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Sunday morning musings on the state of O scale

Robert KjellanIn true railroad terms, “old heads” will tell you O Scale is dying off, there is little available, it’s too expensive and woe is us.

Bull shipments!

I’ve heard those complaints since I changed to O scale at the age of 24 back in the early 1980s. We need to rethink the present by reflecting on the past. Oh, the future will be as good as we make it.

Atlas F9

Shown here is a 1970-vintage Atlas F9 and a 1985-era Weaver FA2. The first lesson is simple. O Scale isn’t completely like its younger and smaller scale siblings. Around 1970, Atlas (and AHM) introduced low-priced locomotives, rolling stock, and track. Think of entry level train sets. The product lines were not well accepted by existing O scalers who grumbled about plastic bodies and lightweight drives. New hobbyists confused them with 3-rail. But overall, the models themselves were exceptional in detail and they are still to be found today at train meets.

Weaver FA

“Train set” products have not been effective in growing O scale, either through attracting new hobbyists or those changing scales. One could argue the time is ripe for Atlas to consider marketing an entry level set at a price point that works.

Following Atlas, Weaver got it right a decade later with the affordable RS3/FA2/GP38 locomotives with better drive components and an amazing variety of cars that looked and felt like HO. Weaver made it easy to start in - or switch to - O scale.

These locomotives originally sold for prices approaching $200, later discounted to $125. Today? Used ones can be found for under $100.

This brings us to the second lesson. Atlas reintroduced O scale in the late 1990s with a much different approach. These models are more robust, accurate, and detailed. When introduced, a Trainman RSD5 retailed for $240. That may seem expensive for some, yet look at the price of HO and N scale locomotive models.

Relative to other scales, O is just as affordable and available (although not stocked at as many hobby shops). Well-detailed O scale flextrack has increased little in the past 20 years. This is not as true for HO. The smaller scales have scaled up their prices (and to be fair, their detail and quality).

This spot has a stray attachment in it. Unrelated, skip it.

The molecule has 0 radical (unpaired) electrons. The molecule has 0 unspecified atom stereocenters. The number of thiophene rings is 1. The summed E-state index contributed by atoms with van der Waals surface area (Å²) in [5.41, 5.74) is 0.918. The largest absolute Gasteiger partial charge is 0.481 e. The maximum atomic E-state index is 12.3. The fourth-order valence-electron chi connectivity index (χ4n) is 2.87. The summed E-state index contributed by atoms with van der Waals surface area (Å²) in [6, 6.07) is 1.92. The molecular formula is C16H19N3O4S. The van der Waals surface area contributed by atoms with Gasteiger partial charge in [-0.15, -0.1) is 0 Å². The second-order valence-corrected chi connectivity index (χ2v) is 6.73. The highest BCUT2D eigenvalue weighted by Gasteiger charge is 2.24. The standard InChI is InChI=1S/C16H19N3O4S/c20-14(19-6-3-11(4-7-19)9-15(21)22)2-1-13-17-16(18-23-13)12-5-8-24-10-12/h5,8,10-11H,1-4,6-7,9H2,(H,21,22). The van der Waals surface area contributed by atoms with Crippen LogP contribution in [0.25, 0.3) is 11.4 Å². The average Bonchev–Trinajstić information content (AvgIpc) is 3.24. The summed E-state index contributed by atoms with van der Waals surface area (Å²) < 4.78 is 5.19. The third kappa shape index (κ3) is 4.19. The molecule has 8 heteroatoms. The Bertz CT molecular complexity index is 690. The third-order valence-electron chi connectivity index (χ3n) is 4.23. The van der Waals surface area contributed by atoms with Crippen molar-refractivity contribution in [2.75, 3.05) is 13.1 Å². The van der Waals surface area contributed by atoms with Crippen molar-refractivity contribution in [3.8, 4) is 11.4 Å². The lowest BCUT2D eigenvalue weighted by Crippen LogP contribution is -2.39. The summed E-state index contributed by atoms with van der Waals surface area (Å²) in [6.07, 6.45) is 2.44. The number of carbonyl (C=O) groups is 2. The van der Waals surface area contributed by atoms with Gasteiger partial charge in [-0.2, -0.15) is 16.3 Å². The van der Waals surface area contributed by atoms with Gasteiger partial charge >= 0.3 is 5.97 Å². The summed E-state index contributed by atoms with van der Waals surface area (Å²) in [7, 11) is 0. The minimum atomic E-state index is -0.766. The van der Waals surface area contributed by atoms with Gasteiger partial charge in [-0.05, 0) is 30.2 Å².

And let’s give a nod to Red Caboose Geeps of the 1990s and the O scale items from MTH and Lionel and Golden Gate and Woodland Scenic that have come to us more recently. Add in Pecos River and P&D. There are plenty of past and present manufacturers‘ products at hand. Whatever period you want, rolling stock is available.

It’s been said that O Scale is actually less expensive per square foot than HO and N scale. I believe that to be true, unless you are into collecting brass locomotives.

For those who want O scale to be just like HO and N -think ready to run train sets - it doesn’t work that way. Yet today O Scale is easier to appreciate and enjoy than ever before. Like old school Athearn O scale kits? Cool. Most every one made is still out there. Prefer plastic InterMountain kits? Ditto. And all at prices really no higher than HO or N.

The arguments about space requirements, minimum radius and other comparative arguments are equally easy to offset in a rational evaluation.

Does O scale have a future? Yes. Has there ever been a better time to model in O scale? No. Need proof? Go to a regional O scale-only event, such as the March Meet in Chicago. While there, talk to the people who are immersed in buying, selling, smiling, and chatting. It’s a collaborative and cooperative scale.

O scale most likely will grow through modelers switching over from smaller scales. Let’s make sure we welcome them with honest insights and advice and encouragement. It’s that easy.

Bob Kjelland, Northern Colorado


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